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Darwin Correspondence Project

To B. D. Walsh   21 September 1868

Down. | Bromley. | Kent. S.E.

Sep 21 1868

My dear Sir

I am very sorry that my book has never reached you, & so is Mr Murray, & he has proved his sorrow by sending off at his own cost by post this day another copy.1

I have much to thank you for: I have been glad to see Dr Scudder’s pamphlet (returned by this post) though it does not contain much.2

Judge Caton’s pamphlet is really admirable, & I have found in it much useful for my work.3

Pray thank Mr Riley for the extract about the peach trees. I have much pleasure in enclosing my photograph for him; but I do not like to take the liberty of applying to Prof. Westwood for his photograph.4

I am particularly obliged for your information about the stridulating organs; these certainly sometimes differ in the two sexes, but how far this is general I am unable to say.5

Your investigation about the Cicadas possesses extraordinary interest & the map will be a curiosity. How odd it is that individuals do not migrate from one area into another, & thus cause apparent confusion in the periods.6

I see that Scudder states that the Orthoptera stridulate differently by night & day; may not the “forced” Cicadas be dumb from coming out when the average temperature is too low;7 it wd be curious to ascertain whether the dumb individuals can breed.

With most sincere thanks for all your kindness— Believe me yours very truly | Ch. Darwin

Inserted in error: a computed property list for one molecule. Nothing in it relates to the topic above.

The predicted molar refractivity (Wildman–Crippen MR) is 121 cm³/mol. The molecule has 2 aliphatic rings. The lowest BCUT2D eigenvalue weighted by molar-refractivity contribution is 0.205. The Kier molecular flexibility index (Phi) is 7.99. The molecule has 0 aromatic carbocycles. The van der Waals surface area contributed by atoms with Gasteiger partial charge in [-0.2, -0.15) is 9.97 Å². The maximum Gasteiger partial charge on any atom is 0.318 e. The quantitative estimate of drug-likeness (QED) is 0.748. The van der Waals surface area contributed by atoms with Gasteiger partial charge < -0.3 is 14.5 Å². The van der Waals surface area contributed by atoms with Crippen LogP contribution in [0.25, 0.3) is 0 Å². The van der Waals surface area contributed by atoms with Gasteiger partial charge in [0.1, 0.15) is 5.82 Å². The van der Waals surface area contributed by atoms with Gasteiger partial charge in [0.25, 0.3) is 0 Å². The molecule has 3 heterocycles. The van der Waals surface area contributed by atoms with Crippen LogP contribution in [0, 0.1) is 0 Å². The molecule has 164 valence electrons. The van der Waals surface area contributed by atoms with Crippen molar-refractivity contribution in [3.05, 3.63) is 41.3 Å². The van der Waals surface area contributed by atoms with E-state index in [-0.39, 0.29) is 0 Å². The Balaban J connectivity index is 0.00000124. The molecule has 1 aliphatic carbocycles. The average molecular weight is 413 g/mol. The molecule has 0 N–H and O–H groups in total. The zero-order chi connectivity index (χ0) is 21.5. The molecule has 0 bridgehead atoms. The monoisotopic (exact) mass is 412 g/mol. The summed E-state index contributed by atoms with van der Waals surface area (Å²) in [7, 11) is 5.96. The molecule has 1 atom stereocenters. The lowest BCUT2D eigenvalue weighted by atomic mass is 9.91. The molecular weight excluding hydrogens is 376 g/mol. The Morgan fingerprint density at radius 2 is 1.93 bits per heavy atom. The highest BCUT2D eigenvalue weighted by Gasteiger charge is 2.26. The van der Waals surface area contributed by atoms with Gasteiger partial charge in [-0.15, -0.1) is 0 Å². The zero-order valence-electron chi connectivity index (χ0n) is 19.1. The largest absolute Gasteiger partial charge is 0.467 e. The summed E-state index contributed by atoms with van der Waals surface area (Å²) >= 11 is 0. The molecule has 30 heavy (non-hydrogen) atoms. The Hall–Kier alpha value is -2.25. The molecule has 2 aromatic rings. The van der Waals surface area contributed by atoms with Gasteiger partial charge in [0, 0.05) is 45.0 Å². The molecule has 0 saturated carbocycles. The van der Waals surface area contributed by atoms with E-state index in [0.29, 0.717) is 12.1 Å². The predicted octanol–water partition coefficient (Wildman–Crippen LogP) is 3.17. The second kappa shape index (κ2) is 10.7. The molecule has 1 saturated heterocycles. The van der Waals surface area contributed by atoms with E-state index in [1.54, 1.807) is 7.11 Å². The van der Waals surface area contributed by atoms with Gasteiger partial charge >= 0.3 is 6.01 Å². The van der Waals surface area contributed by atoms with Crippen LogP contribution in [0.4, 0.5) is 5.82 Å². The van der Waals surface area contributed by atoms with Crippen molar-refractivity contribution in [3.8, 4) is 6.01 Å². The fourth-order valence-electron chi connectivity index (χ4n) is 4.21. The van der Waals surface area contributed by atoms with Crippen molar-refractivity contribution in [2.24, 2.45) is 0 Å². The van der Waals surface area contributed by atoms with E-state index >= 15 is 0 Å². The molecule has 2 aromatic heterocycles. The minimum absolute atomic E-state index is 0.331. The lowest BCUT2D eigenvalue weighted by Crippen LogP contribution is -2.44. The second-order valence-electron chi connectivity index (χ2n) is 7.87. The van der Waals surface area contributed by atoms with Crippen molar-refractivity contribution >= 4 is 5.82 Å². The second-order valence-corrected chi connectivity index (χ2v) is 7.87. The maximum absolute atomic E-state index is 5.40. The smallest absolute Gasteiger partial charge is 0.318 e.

CD refers to a work by Samuel Hubbard Scudder on the stridulating organs of Orthoptera (Scudder 1867; see letter from B. D. Walsh, 29 August 1868 and n. 14). CD used information from Scudder’s paper in Descent 1: 353, 356, and 2: 331; CD mistakenly cited it as being from the April 1868 issue of the periodical, rather than from the October 1867 number (see Scudder 1867).
For CD’s use of Caton 1868, sent to him by Walsh, see the letter to J. D. Caton, 18 September 1868 and nn. 2–5.
For Charles Valentine Riley’s article on peach trees, see the enclosure to the letter from B. D. Walsh, 29 August 1868; Walsh had also asked whether CD could send Riley both his photograph and John Obadiah Westwood’s.
See letter from B. D. Walsh, 29 August 1868. For more on CD’s recent investigations into stridulating organs, see the letter to A. R. Wallace, 16 September [1868] and nn. 2 and 3.
Scudder wrote that the day and night songs were different only in some species; see Scudder 1867, pp. 309–10, for the differing songs. On the ‘forced’ cicadas, see the letter from B. D. Walsh, 29 August 1868.


Caton, John Dean. 1868. American Cervus. Read before the Ottawa Academy of Natural Sciences, 21 May 1868. Ottawa, Illinois: Osman and Hapeman.

Descent: The descent of man, and selection in relation to sex. By Charles Darwin. 2 vols. London: John Murray. 1871.

Scudder, Samuel Hubbard. 1867. Notes on the stridulation of some New England Orthoptera. [Read 23 October 1867.] Proceedings of the Boston Society of Natural History 11 (1866–8): 306–13.


Thanks BDW for pamphlets [by S. H. Scudder and J. D. Caton].

His information about Cicada is of extraordinary interest. Discusses stridulation organs which certainly sometimes differ in the sexes. CD would be curious to know if "dumb" Cicada can breed.

Letter details

Letter no.
Charles Robert Darwin
Benjamin Dann Walsh
Sent from
Source of text
Field Museum of Natural History, Chicago (Walsh 14)
Physical description

Please cite as

Darwin Correspondence Project, “Letter no. 6382,” accessed on 1 December 2021,

Also published in The Correspondence of Charles Darwin, vol. 16